SAN DIEGO—Miramar National Cemetery was dedicated Saturday, January 30,  2010, by two members of Congress and ranking officials of the military and Veterans Administration with promises that San Diego will once again be able to bury the bodies of its veterans—and not only their ashes—before the end of the year.

Fort Rosecrans National Cemetery which has served San Diego since the mid 19th century ran out of room in 1966 for gravesites, although inurnments in the columbarium continue to this day. That has meant that any San Diego veteran or spouse desiring to be buried in a casket, and not cremated, had to go to another national cemetery with the closest one being in Riverside, California.

This has worked a hardship on all veteran families in San Diego, who had to choose between a gravesite somewhere else or an urn here in San Diego. In particular, this caused a hardship for Jewish veteran families desiring to observe the religion’s traditional prohibition against cremation.

Alan Miliefsky, California commander of Jewish War Veterans of the U.S.A., said another feature of the cemetery – pre-location in the gravesites of crypts—will make it easier for military burials to be accomplished within the quick time frame of 24 to 48 hours that is typical of a Jewish funeral. Having the cemetery on Miramar Marine Corps Air Station also will mean that buglers from the Marine Corps Band such as the 3rd Marine Aircraft Wing Band, which played at the dedication ceremonies, will be available to sound the customary “Taps” at military burials.

U.S. Rep. Bob Filner, chairman of the Veteran Affairs Committee of the House of Representatives, said that the plans for the cemetery include “a combination of natural and man-made designs” using California native plants in such a way that the cemetery will be considered “a garden of heroes.”

The congressman paid special tribute to Retired Air Force Brigadier General Robert Cardenas, board chairman of the Fort Rosecrans National Cemetery Support Foundation, who helped organize a 10-year-drive to build a new national cemetery in San Diego County. Joking that the general was “a general pain in the butt,” he said that Washington would never have responded as it did without his prodding.

The congressman also surprised many in the audience by thanking a disgraced former colleague, Congressman Randy “Duke” Cunningham, who now is serving a term in federal prison following conviction in a bribery trial. Filner and Cunningham—respectively a liberal Democrat and a Conservative Republican—had many clashes, sometimes even bitter ones, but Filner said it was important to remember that Cunningham, who previously had been an ace pilot in the Vietnam War, had initiated the effort to have a new national cemetery built in San Diego. Acknowledging that Cunningham made mistakes for which he is serving the sentence, Filner added that Cunningham also did some good, especially for veterans. Filner’s impromptu comments, though controversial, were received with applause.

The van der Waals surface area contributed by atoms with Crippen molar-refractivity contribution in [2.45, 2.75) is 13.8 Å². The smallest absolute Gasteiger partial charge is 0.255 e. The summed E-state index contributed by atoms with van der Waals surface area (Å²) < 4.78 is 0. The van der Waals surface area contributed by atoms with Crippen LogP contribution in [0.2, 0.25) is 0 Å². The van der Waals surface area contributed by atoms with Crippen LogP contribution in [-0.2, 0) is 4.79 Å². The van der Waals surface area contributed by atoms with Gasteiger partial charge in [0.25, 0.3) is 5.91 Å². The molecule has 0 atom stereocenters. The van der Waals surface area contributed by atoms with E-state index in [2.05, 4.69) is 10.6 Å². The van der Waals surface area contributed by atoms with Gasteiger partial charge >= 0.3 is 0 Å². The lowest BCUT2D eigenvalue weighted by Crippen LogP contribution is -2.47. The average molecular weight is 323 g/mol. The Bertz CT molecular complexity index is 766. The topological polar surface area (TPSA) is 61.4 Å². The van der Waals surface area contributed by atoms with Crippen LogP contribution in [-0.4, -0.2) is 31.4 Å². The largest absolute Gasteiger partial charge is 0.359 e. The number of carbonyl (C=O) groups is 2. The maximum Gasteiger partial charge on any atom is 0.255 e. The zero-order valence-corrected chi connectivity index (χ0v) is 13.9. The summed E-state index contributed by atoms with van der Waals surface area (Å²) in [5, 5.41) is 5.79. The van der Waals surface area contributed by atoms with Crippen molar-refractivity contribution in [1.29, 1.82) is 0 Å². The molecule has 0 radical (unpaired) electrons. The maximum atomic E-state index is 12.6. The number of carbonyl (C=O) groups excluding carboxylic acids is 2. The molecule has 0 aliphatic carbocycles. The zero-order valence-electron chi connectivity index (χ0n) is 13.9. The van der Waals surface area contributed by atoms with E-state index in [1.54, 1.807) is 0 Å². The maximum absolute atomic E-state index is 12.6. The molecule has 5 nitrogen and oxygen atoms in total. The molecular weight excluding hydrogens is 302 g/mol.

Congresswoman Susan Davis, a Democrat who serves on the House Armed Services Committee, commented that with the construction of Miramar National Cemetery, San Diego, with one of the highest veteran populations in the country, will again have a choice “when it comes to their funeral arrangements.”

The two Congressional representatives preceded to the podium Kirk K. Leopard, whose job as director of the Fort Rosecrans National Cemetery will be expanded to include the directorship of both cemeteries.

Leopard said the 313-acre cemetery on the west tip of Miramar Marine Corps Air Station near the Nobel Drive exit of Interstate 805 will be built  in phases, with the first phase to include approximately 11,500 conventional gravesites, 4,500 in-ground cremation sites, and 10,000 colambarium niches. Eventually, he added in an interview, there will be combined space for 162,000 caskets and urns, which he estimated will be filled within seven decades.

Fort Rosecrans just this last December recorded its 100,000th funeral. One of the reasons that Miramar will be able to accommodate more burials than Fort Rosecrans, said Leopard, is that the ground will be dug 10 feet deep, instead of five feet deep, and each site will be able to accommodate two caskets.

Although the first phase of cemetery construction is not expected to be completed until 2012, a portion of the first phase is planned to be ready by September of this year, when the first burials will occur, according to Leopard.

Part of the reason it took a decade for the cemetery to reach this point was the presence of two endangered species on Miramar Marine Corps Air Station — the California gnatcatcher and the fairy shrimp.  Land was set aside for both the gnatcatcher, a bird known for its catlike mewing call, and the shrimp which breeds during the rainy season in vernal pools, remaining dormant the rest of the year.

The keynote speaker of Saturday’s ceremony was Steve L. Muro, acting undersecretary for memorial affairs. He said that Miramar will have a memorial wall constructed to honor soldiers who were lost at sea, missing in action, and are prisoners of war, so that their families will have a place to symbolically visit them. He paid tribute to Gold Star Mothers and Gold Star Wives, who received a standing ovation from fellow members of the audience, and also remembered John Ibe, a strong local advocate, now deceased, for the Miramar National Cemetery.